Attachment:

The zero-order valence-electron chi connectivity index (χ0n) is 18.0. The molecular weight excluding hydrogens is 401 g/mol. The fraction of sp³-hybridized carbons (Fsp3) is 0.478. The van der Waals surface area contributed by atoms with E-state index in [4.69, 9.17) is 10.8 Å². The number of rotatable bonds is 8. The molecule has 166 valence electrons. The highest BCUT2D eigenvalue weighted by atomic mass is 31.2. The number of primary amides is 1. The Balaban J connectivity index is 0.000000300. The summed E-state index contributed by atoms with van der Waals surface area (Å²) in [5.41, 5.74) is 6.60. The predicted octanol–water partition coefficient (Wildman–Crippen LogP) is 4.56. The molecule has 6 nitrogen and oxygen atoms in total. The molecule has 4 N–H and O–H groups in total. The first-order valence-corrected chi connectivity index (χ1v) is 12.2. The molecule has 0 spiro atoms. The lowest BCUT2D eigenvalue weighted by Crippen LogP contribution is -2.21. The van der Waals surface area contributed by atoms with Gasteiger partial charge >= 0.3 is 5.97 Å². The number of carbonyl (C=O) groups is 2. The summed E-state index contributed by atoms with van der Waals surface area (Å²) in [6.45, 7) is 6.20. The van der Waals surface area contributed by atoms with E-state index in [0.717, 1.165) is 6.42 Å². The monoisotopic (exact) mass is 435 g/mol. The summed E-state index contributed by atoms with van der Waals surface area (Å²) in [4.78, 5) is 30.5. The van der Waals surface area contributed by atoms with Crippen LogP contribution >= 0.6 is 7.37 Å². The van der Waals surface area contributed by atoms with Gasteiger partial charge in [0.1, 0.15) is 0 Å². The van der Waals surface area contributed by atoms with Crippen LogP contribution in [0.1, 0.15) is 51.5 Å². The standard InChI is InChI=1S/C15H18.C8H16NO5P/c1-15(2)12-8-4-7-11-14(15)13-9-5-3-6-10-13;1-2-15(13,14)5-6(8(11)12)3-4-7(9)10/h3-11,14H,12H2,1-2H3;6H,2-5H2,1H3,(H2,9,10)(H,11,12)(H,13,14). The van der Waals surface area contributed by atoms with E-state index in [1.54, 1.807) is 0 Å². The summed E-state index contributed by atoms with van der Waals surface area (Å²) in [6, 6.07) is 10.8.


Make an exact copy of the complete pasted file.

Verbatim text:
The zero-order valence-electron chi connectivity index (χ0n) is 18.0. The molecular weight excluding hydrogens is 401 g/mol. The fraction of sp³-hybridized carbons (Fsp3) is 0.478. The van der Waals surface area contributed by atoms with E-state index in [4.69, 9.17) is 10.8 Å². The number of rotatable bonds is 8. The molecule has 166 valence electrons. The highest BCUT2D eigenvalue weighted by atomic mass is 31.2. The number of primary amides is 1. The Balaban J connectivity index is 0.000000300. The summed E-state index contributed by atoms with van der Waals surface area (Å²) in [5.41, 5.74) is 6.60. The predicted octanol–water partition coefficient (Wildman–Crippen LogP) is 4.56. The molecule has 6 nitrogen and oxygen atoms in total. The molecule has 4 N–H and O–H groups in total. The first-order valence-corrected chi connectivity index (χ1v) is 12.2. The molecule has 0 spiro atoms. The lowest BCUT2D eigenvalue weighted by Crippen LogP contribution is -2.21. The van der Waals surface area contributed by atoms with Gasteiger partial charge >= 0.3 is 5.97 Å². The number of carbonyl (C=O) groups is 2. The summed E-state index contributed by atoms with van der Waals surface area (Å²) in [6.45, 7) is 6.20. The van der Waals surface area contributed by atoms with E-state index in [0.717, 1.165) is 6.42 Å². The monoisotopic (exact) mass is 435 g/mol. The summed E-state index contributed by atoms with van der Waals surface area (Å²) in [4.78, 5) is 30.5. The van der Waals surface area contributed by atoms with Crippen LogP contribution >= 0.6 is 7.37 Å². The van der Waals surface area contributed by atoms with Gasteiger partial charge in [0.1, 0.15) is 0 Å². The van der Waals surface area contributed by atoms with Crippen LogP contribution in [0.1, 0.15) is 51.5 Å². The standard InChI is InChI=1S/C15H18.C8H16NO5P/c1-15(2)12-8-4-7-11-14(15)13-9-5-3-6-10-13;1-2-15(13,14)5-6(8(11)12)3-4-7(9)10/h3-11,14H,12H2,1-2H3;6H,2-5H2,1H3,(H2,9,10)(H,11,12)(H,13,14). The van der Waals surface area contributed by atoms with E-state index in [1.54, 1.807) is 0 Å². The summed E-state index contributed by atoms with van der Waals surface area (Å²) in [6, 6.07) is 10.8.